Hillcrest elementary school students Shreya Sivakumar and Alexander Gwillim set a stack of plastic cups and paper instructions on a table. Then they work out their roles for the upcoming exercise.
“I’ll be the robot; the robot stacks the cups,” says nine-year-old Gwillim, in Grade 4.
“No, I’ll be the robot,” says Sivakumar, smiling as the Grade 5 student pulls rank and age over Gwillim.
As Gwillim sets about drawing instructions for Sivakumar to follow, the pair are happily to confuse work with play as they prepare for today’s international Hour of Code, a 20-hour program where kids can learn the basic principles of code be re-designing portions of popular video games like Angry Birds and Flappy Bird.
“This is an algorithm that tells (Sivakumar) how to stack the plastic cups into a tower,” Gwillim explains. “She has to pretend she’s a robot (to perform each step).”
The “unplugged” exercise is designed to mimic the basic, logical steps used in computer programming. Today’s Hour of Code begins at 1 p.m. and is part of Computer Science Week at the school.
Every Grade 4 and 5 Hillcrest student will participate today through Seattle-based code.org, which promotes the Hour of Code as a way to get kids excited about a career in computer programming. The public non-profit hopes to expand participation in computer science by making it available in more schools, as well as increase participation by women and underrepresented students of colour.
“I introduce it to students to open their minds, so they will think of themselves not just as users of technology but also as creators,” says Lorraine Powell, Hillcrest’s teacher-librarian with a special focus on technology integration.
In less than two years, Powell says she can see the difference learning code makes in the way kids look at things.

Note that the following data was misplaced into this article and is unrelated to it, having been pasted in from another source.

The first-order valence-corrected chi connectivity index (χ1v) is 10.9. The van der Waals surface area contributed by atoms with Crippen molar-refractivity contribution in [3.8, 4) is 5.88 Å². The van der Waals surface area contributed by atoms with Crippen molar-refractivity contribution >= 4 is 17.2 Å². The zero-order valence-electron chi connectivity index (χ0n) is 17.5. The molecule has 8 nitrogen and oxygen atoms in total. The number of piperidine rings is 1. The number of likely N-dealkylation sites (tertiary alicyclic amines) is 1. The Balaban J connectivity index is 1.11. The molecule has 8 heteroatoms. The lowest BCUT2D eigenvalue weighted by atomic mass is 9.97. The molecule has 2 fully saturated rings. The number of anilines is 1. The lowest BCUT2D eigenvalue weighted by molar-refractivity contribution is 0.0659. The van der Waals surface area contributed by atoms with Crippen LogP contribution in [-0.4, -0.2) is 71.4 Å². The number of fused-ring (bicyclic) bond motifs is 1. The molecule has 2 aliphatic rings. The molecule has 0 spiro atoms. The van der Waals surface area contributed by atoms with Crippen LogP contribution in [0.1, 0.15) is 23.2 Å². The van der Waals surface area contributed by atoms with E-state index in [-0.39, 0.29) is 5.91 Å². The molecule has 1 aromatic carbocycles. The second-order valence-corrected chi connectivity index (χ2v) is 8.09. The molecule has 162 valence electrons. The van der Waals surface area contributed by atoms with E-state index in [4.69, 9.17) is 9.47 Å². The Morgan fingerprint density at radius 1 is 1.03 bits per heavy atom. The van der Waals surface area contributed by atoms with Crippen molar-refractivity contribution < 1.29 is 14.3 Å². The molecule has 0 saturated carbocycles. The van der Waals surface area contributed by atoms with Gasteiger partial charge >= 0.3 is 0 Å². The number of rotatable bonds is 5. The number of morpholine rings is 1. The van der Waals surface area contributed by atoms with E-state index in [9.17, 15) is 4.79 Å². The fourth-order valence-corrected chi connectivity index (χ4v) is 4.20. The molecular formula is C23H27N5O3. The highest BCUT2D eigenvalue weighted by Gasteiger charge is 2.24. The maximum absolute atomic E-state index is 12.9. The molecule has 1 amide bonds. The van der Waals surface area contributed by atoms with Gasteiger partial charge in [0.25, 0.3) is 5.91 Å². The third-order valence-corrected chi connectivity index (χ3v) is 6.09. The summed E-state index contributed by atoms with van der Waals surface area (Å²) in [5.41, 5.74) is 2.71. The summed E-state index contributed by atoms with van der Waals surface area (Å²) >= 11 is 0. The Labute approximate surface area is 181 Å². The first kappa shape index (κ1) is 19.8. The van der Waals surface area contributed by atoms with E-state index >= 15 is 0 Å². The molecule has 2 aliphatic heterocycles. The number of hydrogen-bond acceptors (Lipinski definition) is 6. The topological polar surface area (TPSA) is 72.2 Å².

“Going ahead, I think understanding how code works will become something that’s necessary to succeed,” she says.
Hour of Code is touted as the largest learning event in history, and has grown exponentially in size thanks to the advent of social media. Hillcrest was one of the first three Vancouver Island schools to register, which now includes a longer list, such as Gordon Head middle school, St. Michaels University School, Esquimalt High, Glenlyon Norfolk School, Spencer middle school and Parkland secondary.
Gwillim and Sivakumar are Powell’s challenge class and are already halfway through the 20-hour curriculum provided by code.org.
They’ll be on hand with the rest of the challenge class members to assist Hillcrest Grade 4 and 5 students doing code today.
“All the Grade 4 and 5 students will do the 20-hour program, some just haven’t started yet,” Powell says.
“Obviously diving into HTML at this point is too complicated for children but the interface on Hour of Code is very inviting for the kids.”
Users fit together a series of blocks, each with a specific instruction, which tell their video game how to work. They can then control the character. Other unplugged examples include board games in addition to the tower building with plastic cups.
“It’s my job to introduce this to them and after 20 hours, if their interest is piqued, they can pursue it on their own,” Powell says.